One rarely thinks of scientific research as something dangerous or life threatening, but the number of scientists who accidentally died while doing their research is astounding. In many cases, the scientists who died were so committed to their research that they either threw caution to the wind and experimented on themselves, or they worked on something too complicated for their own time.
All of these scientists who gave their lives working on something that they loved, did so because they wanted the world to be a better place, and they deserve to be remembered.
Each of these scientists paid for their research with their lives, but before they died, they were deep in the throes of scientific research. Keep reading below, and always remember to be careful when you work on something, whether it’s science or not, because anything can - and will - go wrong.
Born in 1867, Marie Curie overcame massive hurdles for a woman growing up in the 19th century. She went to great lengths in order to attend school and become one of the most important scientists the world has ever known. To earn her PhD, Curie began investigating uranium and quickly discovered that uranium rays charge the air that they pass through. She also found that the number of rays coming from uranium depends on the amount of uranium present, not the chemical reaction.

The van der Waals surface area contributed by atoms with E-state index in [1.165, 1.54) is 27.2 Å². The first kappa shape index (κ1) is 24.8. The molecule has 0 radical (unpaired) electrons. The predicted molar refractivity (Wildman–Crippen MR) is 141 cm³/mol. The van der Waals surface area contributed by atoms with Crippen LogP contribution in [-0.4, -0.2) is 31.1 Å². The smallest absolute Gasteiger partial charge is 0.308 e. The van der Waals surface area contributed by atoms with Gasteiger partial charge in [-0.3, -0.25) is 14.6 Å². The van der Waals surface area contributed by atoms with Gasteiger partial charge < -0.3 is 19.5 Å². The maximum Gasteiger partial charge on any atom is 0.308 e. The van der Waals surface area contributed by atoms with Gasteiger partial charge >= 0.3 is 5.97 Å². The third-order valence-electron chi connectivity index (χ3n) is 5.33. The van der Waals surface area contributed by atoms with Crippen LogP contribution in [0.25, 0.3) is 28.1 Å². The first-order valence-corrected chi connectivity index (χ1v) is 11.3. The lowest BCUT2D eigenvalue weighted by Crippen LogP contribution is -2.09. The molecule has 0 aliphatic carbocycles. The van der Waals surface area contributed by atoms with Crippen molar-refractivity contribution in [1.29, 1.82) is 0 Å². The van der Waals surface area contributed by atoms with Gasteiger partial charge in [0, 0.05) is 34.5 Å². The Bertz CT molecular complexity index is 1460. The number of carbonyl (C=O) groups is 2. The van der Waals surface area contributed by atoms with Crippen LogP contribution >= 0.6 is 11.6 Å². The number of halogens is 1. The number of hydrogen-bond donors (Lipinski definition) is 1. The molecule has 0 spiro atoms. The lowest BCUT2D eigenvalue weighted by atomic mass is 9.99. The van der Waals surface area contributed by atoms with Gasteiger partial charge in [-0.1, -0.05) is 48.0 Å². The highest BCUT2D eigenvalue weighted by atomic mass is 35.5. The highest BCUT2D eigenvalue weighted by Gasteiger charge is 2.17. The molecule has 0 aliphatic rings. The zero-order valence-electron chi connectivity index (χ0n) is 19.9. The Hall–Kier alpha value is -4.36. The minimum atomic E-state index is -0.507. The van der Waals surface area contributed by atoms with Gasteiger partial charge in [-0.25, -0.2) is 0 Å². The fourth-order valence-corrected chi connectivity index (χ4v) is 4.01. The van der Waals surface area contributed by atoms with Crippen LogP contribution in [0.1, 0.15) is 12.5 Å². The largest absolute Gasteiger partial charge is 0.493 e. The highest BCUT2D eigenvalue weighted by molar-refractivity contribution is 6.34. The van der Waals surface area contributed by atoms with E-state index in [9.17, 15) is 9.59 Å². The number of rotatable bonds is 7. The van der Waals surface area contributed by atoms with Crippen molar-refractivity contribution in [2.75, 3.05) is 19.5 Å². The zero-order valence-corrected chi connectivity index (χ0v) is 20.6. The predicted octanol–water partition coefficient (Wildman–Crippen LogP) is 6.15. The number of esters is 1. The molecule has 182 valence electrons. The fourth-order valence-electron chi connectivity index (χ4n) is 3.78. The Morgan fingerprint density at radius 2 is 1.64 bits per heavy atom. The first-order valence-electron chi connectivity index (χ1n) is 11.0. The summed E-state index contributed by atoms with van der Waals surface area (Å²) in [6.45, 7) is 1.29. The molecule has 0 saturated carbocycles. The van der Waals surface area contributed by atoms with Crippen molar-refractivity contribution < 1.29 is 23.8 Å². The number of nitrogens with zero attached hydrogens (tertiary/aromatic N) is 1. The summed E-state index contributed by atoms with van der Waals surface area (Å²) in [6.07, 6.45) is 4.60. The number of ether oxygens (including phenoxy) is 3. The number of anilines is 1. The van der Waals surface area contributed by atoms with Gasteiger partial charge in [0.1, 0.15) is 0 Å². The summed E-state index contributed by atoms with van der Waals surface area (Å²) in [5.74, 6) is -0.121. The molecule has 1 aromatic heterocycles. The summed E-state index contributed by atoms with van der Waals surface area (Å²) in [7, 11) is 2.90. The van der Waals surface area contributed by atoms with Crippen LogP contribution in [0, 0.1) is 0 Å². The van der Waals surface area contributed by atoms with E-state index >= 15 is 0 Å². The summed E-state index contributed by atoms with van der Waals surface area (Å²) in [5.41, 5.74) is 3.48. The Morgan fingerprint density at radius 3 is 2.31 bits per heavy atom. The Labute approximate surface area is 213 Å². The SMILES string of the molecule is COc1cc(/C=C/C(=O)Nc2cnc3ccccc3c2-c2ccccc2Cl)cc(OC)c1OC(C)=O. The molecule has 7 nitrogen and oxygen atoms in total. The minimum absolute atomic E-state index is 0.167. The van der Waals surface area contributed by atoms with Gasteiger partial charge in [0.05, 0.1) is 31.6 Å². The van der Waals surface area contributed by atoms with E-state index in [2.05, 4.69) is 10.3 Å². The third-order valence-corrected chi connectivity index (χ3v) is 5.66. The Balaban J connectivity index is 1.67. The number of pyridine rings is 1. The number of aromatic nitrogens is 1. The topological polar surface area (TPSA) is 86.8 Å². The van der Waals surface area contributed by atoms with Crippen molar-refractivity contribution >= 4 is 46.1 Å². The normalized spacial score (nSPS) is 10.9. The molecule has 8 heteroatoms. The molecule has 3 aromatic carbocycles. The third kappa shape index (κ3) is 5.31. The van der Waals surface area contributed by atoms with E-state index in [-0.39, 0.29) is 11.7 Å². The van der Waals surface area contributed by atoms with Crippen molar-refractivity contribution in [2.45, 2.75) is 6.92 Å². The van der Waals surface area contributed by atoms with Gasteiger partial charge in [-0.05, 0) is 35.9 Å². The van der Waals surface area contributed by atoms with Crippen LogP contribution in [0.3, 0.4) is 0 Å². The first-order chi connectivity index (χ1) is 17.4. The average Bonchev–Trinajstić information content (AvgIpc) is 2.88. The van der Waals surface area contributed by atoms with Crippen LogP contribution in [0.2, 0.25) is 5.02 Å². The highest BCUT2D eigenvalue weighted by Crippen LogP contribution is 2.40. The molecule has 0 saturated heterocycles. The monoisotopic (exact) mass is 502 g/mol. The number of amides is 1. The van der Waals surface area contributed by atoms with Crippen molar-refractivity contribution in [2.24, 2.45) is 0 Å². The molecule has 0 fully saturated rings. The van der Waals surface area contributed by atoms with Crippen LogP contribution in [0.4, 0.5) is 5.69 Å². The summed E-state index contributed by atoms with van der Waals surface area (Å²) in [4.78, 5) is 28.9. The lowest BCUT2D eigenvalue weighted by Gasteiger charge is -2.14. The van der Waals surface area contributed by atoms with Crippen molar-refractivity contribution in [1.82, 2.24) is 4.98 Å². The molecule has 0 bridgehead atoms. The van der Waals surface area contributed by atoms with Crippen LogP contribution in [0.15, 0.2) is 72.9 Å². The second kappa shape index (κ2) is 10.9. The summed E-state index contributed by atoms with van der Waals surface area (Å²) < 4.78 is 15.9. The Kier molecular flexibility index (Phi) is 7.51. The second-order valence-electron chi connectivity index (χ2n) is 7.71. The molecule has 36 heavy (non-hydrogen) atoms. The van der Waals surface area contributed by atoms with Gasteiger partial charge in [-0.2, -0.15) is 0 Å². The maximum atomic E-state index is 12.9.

Over the next few decades Curie would win a Nobel prize and become the first female professor at the University of Paris. Unfortunately, she would also succumb to aplastic anemia, a disease of the bone marrow that was likely caused by the radioactivity she had been exposed to during her career.
Alexander Bogdanov was a fascinating human being. He was a close friend of Vladimir Lenin, a science fiction author, a poet, and a doctor who was obsessed with hematology.
One of Bogdanov's theories was that he could become immortal through blood transfusions - which is definitely not a thing, but in the 1920s you had to learn that the hard way. Bogdanov gave himself transfusion after transfusion, claiming that each one made him feel better than the last. Unfortunately, he swapped blood with a student who was suffering from malaria and died.
David A. Johnston Saw Mount St. Helens Erupt And Was Killed By The Pyroclastic Blast
When Mount St. Helens erupted in 1980, USGS volcanologist David A. Johnston was the first scientist to send out a warning to let people know of the disaster. His storied career included stints studying extinct calderas in Colorado, and sheets of ash flow in the 1912 eruption of Mount Katmai in the Valley of Ten Thousand Smokes. Leading up to the blast on Mount St. Helens, Johnston was one of the few scientists who believed that volcanic activity was still possible on the mountain. He chose to take part in dangerous on-site monitoring and told journalists that it was like, “standing next to a dynamite keg and the fuse is lit.”
Before his radio went silent, after Johnston and his trailer were overcome by the volcano blast, he relayed: "Vancouver! Vancouver! This is it!"